Stock-exchange procedure has been developed through experience. In the past 15 years it has been greatly improved. The shocking scandals which have recently been disclosed represent a very small amount of the total volume of business transactions done on the exchanges, and an equally small amount in the value of money of the billions of dollars of securities that have been traded in these various exchanges. Many evils which by implication are ascribed to stock exchanges are entirely independent of market transactions. As an example, during the boom or before the boom, the Southern Pacific stock sold as high as $150, approximately. At the time that the stock of the Southern Pacific sold at $100 a share it was probably earning $10 a share or more. At the very depth of the depression Southern Pacific was down to about $7 a share. So you see it had gone from approximately $150 down to $7 a share, and the answer is very simple. When the stock sold at the high figure, the company was earning and paying dividends. When the stock sold at $7 a share, the company's earnings produced no funds applicable to dividends, and it had to apply for relief to the Federal Government.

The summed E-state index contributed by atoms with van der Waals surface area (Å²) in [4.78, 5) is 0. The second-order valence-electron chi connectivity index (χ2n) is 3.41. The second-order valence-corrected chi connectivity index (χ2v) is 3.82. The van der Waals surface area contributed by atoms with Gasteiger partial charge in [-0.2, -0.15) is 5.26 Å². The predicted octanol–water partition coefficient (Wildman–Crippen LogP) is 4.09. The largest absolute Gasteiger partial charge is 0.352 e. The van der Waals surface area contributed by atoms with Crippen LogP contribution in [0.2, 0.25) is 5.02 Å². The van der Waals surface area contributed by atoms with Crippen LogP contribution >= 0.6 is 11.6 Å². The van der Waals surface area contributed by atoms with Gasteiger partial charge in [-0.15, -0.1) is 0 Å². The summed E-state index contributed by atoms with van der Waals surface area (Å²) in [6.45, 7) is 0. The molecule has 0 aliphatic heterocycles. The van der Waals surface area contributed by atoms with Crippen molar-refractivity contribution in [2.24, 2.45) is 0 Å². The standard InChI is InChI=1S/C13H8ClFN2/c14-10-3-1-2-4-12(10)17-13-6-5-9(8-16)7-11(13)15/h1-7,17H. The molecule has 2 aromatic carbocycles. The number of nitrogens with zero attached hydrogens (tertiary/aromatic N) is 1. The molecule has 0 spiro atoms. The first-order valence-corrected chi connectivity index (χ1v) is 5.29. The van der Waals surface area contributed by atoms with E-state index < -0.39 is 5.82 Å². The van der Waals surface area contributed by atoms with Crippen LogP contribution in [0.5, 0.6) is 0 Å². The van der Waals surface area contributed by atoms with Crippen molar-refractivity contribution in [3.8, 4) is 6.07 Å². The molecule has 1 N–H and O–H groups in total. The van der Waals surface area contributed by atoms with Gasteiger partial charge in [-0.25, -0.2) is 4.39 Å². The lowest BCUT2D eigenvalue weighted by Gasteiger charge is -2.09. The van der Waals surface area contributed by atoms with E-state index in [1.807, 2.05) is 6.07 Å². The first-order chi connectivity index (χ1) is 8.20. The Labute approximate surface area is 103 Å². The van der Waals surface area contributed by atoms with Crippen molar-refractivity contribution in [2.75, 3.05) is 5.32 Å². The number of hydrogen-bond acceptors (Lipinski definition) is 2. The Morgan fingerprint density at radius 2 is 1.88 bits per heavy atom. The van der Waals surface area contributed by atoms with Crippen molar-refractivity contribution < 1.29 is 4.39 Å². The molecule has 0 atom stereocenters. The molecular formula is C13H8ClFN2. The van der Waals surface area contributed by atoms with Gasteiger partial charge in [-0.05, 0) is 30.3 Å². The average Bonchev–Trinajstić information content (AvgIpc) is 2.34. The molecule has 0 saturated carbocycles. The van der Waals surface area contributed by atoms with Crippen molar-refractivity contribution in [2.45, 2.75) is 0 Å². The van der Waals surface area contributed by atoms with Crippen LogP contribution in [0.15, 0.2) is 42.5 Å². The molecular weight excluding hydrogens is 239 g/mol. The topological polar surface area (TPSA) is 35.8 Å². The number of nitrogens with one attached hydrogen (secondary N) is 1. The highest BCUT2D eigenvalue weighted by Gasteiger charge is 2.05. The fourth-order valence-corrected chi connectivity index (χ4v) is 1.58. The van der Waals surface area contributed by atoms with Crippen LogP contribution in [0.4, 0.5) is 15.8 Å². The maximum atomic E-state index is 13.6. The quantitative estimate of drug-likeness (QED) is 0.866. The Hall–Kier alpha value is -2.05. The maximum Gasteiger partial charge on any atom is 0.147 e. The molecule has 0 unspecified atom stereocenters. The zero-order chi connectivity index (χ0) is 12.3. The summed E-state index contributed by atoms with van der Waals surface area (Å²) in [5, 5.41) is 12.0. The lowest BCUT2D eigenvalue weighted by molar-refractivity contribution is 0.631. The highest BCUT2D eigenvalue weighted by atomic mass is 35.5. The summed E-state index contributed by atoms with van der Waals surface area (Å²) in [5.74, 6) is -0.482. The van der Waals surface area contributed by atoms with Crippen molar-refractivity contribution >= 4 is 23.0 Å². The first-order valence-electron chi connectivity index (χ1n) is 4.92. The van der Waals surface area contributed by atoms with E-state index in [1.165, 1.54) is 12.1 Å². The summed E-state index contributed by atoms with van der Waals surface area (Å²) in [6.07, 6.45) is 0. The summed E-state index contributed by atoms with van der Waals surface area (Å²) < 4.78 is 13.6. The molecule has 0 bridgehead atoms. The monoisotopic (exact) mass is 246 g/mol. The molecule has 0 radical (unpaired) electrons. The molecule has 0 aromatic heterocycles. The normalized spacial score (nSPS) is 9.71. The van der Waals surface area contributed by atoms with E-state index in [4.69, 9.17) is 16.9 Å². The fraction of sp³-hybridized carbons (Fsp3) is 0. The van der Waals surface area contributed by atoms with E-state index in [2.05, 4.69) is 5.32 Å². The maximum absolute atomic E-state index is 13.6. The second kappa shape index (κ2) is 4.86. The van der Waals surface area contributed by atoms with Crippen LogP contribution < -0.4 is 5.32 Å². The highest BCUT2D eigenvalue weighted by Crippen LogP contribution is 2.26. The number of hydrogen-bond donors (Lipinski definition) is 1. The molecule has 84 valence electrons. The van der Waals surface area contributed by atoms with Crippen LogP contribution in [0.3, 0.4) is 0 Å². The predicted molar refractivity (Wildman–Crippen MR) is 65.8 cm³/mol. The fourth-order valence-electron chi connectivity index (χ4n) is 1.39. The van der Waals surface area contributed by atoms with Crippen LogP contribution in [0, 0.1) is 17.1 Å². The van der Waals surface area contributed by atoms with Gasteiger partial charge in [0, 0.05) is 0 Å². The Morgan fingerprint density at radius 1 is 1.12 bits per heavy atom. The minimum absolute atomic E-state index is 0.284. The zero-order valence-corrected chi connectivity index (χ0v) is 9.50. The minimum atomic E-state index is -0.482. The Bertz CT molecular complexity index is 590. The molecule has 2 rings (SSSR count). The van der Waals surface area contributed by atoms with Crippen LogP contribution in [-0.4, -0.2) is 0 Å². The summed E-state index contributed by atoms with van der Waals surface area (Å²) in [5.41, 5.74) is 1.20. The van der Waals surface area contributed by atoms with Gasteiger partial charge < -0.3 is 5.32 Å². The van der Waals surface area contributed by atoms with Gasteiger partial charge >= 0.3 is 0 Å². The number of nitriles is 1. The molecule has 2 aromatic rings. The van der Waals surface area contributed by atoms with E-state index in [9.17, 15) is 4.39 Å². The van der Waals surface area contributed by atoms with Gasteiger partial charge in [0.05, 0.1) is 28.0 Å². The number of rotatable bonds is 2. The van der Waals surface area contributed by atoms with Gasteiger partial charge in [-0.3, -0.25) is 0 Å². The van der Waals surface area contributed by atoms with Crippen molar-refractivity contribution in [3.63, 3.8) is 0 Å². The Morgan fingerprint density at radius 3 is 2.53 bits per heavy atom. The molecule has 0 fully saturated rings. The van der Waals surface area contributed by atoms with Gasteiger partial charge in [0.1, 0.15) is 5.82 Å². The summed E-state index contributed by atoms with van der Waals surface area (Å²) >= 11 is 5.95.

Now, that action took part entirely separate from the stock exchanges and that simply shows you how a natural market does act.

The San Francisco Stock Exchange has sought to maintain a market on a natural basis with a minimum of artificial influence. It is, and always will be, a very difficult matter to regulate a natural market. A market that is subject to extensive manipulation is as artificial as the type of market which will prevail under excessive regulation. The few features which you aim to eliminate in this act would be present in a different form under the strictest regulation.

With the main purpose of the bill very few will find fault or will disagree. There have at times been abuses of trust, and brokers and banks have taken the part of both principal and agent. There should be stricter limitation of the use of proxies. And there should be some regulation of the transactions in a corporation's securities on the part of officers, directors, and large holders. We also agree with that.